What on earth is John McCain doing?

WHAT ON EARTH IS JOHN MCCAIN DOING?…. Let me get this straight — John McCain left the campaign trail to “help” wrap up a bailout deal in response to the crisis on Wall Street. When a compromise was reached that included everything McCain said he wanted, he decided not to take “yes” for an answer, and sided with far-right House Republicans, who have their own ridiculous plan, and who’ve never liked McCain anyway.

A few phrases come to mind to describe this madness, but “country first” isn’t one of them.

There’s no shortage of angles to this, of course, but the one thing I’ve been trying to wrap my head around is what McCain is doing in D.C. in the first place. Before he arrived, negotiators were making progress. After he arrived, talks broke down. Before he arrived, McCain and his campaign indicated that the bailout was a necessary evil. After he arrived, no one seems clear on exactly what McCain wants.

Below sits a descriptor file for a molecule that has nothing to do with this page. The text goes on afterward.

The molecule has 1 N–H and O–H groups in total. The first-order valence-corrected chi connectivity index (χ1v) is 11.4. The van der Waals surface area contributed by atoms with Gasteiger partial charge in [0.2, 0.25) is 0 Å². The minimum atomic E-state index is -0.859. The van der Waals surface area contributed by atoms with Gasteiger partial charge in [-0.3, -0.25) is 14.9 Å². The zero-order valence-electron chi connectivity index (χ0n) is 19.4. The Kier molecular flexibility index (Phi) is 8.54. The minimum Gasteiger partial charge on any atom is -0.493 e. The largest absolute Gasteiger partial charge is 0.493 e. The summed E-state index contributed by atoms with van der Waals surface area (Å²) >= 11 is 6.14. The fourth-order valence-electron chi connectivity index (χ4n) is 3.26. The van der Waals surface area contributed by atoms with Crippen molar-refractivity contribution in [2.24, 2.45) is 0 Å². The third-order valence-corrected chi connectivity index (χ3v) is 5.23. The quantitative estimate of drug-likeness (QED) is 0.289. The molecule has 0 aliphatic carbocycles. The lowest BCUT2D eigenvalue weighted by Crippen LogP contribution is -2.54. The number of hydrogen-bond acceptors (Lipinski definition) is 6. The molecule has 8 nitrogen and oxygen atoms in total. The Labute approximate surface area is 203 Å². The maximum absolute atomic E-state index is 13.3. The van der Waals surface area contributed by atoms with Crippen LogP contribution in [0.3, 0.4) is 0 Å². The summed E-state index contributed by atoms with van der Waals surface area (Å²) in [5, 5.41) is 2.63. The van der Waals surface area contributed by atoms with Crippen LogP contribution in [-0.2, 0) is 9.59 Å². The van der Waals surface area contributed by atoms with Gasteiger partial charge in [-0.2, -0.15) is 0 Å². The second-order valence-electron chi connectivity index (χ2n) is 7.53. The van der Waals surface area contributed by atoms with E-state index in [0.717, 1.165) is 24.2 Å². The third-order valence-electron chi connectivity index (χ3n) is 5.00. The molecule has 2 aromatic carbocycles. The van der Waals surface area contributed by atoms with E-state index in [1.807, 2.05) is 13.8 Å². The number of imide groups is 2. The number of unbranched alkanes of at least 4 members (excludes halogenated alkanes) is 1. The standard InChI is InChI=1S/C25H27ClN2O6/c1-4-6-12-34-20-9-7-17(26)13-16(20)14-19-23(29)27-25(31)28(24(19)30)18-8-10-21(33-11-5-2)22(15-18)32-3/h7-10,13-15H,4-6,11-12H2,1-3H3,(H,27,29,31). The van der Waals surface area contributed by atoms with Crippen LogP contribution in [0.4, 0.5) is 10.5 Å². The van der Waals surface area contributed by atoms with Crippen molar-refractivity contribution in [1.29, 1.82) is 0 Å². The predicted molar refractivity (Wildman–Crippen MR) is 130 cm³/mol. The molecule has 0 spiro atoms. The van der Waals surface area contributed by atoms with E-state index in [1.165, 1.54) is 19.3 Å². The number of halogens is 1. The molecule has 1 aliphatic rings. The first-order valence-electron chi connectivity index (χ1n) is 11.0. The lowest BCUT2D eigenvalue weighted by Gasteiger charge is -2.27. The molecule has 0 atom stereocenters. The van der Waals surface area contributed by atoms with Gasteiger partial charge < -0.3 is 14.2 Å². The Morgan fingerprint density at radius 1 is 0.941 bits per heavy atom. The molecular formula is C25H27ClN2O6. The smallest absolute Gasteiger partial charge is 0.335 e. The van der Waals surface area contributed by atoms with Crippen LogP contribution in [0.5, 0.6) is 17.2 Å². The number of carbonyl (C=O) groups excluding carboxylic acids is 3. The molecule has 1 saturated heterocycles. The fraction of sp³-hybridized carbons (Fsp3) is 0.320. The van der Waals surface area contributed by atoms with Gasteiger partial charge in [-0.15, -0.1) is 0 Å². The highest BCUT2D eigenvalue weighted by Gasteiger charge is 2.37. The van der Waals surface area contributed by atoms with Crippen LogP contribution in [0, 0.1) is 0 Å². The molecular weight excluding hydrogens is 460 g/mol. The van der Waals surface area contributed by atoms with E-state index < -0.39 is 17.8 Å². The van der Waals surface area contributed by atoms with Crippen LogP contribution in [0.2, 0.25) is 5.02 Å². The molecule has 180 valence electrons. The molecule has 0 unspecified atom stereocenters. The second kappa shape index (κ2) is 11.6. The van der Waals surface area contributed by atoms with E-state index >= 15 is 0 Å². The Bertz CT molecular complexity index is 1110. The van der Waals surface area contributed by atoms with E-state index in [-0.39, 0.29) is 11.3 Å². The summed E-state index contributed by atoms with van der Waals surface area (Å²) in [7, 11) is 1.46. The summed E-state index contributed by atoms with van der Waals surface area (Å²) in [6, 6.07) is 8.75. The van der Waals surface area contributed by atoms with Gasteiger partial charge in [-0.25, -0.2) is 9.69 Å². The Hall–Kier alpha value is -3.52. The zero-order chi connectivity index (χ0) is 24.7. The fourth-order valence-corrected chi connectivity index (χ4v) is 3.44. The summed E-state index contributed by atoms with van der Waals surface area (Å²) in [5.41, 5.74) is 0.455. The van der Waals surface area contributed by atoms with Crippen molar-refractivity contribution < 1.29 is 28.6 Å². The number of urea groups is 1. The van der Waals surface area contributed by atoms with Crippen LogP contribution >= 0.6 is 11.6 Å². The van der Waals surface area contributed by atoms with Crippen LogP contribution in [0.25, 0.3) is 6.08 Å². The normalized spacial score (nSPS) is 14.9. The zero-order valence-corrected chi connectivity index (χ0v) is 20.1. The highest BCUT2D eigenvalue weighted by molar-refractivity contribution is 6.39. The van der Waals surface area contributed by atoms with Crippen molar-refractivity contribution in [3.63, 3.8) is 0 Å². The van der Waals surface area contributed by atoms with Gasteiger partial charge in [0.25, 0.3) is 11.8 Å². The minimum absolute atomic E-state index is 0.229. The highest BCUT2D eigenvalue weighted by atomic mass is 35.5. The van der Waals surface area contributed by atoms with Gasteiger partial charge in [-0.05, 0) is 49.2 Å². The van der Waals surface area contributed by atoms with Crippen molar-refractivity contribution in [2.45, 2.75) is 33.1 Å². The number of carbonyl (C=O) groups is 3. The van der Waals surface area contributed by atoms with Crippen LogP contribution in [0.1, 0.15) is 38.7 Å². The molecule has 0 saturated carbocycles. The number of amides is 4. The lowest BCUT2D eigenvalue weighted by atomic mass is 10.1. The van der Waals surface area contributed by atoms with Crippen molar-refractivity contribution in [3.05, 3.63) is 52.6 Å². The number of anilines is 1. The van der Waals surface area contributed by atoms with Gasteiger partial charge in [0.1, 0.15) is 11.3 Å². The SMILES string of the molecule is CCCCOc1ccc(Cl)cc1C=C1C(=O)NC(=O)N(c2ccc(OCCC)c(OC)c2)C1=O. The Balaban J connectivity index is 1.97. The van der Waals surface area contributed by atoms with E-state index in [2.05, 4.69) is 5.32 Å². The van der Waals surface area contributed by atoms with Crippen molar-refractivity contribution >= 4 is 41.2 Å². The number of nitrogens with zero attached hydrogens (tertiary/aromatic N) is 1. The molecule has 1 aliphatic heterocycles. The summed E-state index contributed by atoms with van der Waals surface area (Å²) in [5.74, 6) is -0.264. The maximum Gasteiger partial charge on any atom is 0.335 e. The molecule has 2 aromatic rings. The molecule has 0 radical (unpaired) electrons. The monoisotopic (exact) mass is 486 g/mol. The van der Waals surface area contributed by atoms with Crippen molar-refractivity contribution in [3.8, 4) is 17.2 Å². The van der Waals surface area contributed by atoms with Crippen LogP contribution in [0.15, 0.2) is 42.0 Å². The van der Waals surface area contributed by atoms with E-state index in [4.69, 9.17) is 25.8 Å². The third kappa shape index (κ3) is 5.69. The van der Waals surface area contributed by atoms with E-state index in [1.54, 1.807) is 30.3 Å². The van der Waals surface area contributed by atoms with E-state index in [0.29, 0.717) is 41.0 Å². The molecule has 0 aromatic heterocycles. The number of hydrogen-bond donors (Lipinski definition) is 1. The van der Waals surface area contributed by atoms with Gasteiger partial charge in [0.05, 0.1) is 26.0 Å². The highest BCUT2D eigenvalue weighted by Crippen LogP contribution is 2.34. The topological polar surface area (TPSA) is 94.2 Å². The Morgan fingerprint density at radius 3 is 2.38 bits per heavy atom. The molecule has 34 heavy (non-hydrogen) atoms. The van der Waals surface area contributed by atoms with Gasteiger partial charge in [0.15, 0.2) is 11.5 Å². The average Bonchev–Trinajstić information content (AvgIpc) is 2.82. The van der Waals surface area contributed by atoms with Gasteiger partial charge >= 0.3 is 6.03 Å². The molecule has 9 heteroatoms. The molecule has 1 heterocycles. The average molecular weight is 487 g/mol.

There was one participant at the White House who took on the role of “the old hand at consensus building, and as the real face of bipartisan politics,” but his name was Barack Obama.

For his part, McCain “rarely came close to the Capitol suites and committee rooms where the talks were taking place.” He showed up for a meeting at the White House — which, according to the Bush gang, was McCain’s idea — but while Obama pressed Henry Paulson on policy details, McCain sat silently. At one point, McCain briefly touted the House GOP “plan,” which Bush immediately rejected. After the meeting, McCain did some interviews, and was back in one of his homes by 6 p.m.

His day of destructive grandstanding and substance-free work was complete. For McCain, who obviously couldn’t care less about the economy or the nation, it was “mission accomplished” — nothing got done, it was at least partially his fault, and there’s now a chance he can pick up the pieces of a process he helped break and pat himself on the back.

E. J. Dionne Jr. concluded, “McCain’s boisterous intervention — and particularly his grandstanding on the debate — was less a presidential act than the tactical ploy of a man worried that his chances of becoming president might be slipping away.”

You don’t say.